John is not able to express his needs appropriately nor to initiate communication.

Is the grammar correct ?

My question is are the negative words used correctly. So is it possible to use two of them in the sentence? Is my use of the two negative words correct here, or does it cause a problem. If there is a problem, what can I do to correct it? Why would this solve the problem?

  • Can you edit this question to make it more suitable for this site, i.e, related to English language learning? Add some context perhaps?
    – Mamta D
    Oct 20, 2015 at 6:22
  • Hi user25559. Welcome to ELL. It's always a good idea to give lost of details in your question. It's important to show why you think there might be a problem with the grammar, for example, because otherwise people don't know what help you need! :-) Very nice question subject though +1 Oct 20, 2015 at 13:22
  • Would 'neither . . . .nor' be better?
    – peterG
    Oct 21, 2015 at 0:58
  • @Araucaria: You mind putting this on meta.ell.stackexchange.com/q/2530/10820, given your labor in making the question answerable? Oct 25, 2015 at 20:57

1 Answer 1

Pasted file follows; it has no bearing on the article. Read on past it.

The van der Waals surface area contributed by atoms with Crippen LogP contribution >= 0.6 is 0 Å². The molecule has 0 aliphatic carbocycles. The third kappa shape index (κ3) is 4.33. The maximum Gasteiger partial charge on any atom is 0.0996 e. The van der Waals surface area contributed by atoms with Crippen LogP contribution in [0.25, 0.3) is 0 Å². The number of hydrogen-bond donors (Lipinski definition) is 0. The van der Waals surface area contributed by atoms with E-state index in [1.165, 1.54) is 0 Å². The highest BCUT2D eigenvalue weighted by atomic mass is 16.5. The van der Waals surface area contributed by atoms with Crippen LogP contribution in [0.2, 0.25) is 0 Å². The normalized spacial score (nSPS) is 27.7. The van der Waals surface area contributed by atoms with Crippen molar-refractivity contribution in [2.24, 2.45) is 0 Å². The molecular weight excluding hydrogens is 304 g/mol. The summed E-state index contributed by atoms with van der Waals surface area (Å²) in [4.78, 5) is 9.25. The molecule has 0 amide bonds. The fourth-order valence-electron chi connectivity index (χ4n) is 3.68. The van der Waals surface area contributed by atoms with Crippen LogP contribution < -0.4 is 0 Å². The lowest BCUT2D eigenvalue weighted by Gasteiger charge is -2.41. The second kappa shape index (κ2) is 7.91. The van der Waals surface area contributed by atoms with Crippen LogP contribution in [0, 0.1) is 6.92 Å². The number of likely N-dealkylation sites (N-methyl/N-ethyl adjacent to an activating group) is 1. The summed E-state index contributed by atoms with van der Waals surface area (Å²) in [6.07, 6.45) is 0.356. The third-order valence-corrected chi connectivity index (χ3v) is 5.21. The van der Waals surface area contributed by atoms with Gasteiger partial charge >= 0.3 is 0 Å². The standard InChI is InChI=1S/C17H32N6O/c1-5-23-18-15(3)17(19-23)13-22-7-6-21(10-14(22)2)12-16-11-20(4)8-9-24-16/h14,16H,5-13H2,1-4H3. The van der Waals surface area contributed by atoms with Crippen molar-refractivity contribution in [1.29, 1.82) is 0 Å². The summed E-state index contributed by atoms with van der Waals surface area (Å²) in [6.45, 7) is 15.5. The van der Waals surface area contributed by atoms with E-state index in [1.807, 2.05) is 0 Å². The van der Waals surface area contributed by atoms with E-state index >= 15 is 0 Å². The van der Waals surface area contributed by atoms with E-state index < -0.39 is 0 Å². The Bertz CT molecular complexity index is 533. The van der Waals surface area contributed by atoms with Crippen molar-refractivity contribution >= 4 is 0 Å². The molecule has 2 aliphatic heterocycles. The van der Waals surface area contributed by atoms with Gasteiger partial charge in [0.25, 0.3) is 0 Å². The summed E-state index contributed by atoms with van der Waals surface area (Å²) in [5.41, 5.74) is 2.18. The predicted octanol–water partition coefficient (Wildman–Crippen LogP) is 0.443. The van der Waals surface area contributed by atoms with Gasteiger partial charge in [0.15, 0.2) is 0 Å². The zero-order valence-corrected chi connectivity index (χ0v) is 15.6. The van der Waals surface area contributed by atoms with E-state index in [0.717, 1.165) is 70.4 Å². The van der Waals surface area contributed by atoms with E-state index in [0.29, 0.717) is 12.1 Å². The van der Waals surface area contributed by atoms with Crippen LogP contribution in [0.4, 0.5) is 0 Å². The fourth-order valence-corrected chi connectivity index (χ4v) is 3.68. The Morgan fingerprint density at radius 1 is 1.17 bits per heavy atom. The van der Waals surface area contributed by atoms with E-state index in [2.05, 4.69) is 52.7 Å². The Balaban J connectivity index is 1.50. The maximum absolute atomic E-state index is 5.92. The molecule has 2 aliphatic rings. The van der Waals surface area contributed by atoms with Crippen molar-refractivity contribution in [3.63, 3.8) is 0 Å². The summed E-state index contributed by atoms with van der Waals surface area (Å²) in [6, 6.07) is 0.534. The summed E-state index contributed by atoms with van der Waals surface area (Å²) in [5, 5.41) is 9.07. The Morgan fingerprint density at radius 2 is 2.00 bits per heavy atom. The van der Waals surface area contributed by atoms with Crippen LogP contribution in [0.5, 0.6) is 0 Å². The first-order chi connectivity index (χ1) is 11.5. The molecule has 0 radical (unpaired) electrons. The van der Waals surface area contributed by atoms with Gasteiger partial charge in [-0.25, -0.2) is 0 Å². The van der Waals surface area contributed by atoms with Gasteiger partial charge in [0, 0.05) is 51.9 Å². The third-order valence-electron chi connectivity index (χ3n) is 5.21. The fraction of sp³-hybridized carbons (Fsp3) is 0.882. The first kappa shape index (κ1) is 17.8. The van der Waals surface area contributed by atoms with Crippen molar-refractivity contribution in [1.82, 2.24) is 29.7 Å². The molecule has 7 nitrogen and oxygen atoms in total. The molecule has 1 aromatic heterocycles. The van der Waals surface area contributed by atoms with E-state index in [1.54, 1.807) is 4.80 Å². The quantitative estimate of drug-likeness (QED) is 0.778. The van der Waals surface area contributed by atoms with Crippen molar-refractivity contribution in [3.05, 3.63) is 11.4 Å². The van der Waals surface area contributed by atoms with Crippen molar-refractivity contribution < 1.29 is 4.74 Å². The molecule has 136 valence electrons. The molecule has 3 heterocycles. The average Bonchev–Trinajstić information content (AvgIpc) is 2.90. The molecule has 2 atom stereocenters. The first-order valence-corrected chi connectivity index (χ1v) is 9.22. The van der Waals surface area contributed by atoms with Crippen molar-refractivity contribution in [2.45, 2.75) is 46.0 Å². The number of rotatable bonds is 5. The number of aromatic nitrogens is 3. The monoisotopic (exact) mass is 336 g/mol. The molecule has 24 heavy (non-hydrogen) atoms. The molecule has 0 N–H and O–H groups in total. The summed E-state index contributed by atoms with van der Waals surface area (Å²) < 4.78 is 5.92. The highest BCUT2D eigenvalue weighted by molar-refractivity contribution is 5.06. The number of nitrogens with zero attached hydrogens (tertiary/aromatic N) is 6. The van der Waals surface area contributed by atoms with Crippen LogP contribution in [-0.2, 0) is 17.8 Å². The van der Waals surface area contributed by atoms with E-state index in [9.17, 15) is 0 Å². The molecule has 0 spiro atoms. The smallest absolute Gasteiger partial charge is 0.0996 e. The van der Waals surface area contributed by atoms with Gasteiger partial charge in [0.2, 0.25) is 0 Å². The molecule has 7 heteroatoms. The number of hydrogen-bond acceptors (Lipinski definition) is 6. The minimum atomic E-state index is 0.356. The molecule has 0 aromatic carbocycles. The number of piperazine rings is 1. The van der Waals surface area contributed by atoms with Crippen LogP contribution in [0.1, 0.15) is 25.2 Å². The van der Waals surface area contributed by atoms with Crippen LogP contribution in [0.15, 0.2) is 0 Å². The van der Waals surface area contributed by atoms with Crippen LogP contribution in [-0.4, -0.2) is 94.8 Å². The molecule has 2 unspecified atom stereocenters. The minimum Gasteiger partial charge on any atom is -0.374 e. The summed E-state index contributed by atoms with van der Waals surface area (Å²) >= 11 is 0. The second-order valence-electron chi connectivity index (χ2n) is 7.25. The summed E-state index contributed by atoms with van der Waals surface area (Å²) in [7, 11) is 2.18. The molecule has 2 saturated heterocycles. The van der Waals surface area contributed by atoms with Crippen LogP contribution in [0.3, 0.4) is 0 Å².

Let's take your questions one by one:

Is it possible to use two negative words in the sentence?

Absolutely. For such a sentence to make sense the negatives are commonly of different types (I'm not negative, nor am I wrong), since when they aren't (I'm not not talking to the police officer...) the general feel is that the speaker is trying to be intentionally misleading (I didn't do nothing!) or obtuse (Was it interesting? Well, it wasn't uninteresting...).

Is my use of the two negative words correct here?

It is indeed. The negative conjunction nor ties the dependent clause into the rest of the sentence grammatically. I might suggest putting a comma after appropriately (commonly referred to as the Oxford comma), but the sentence is still correct without it.

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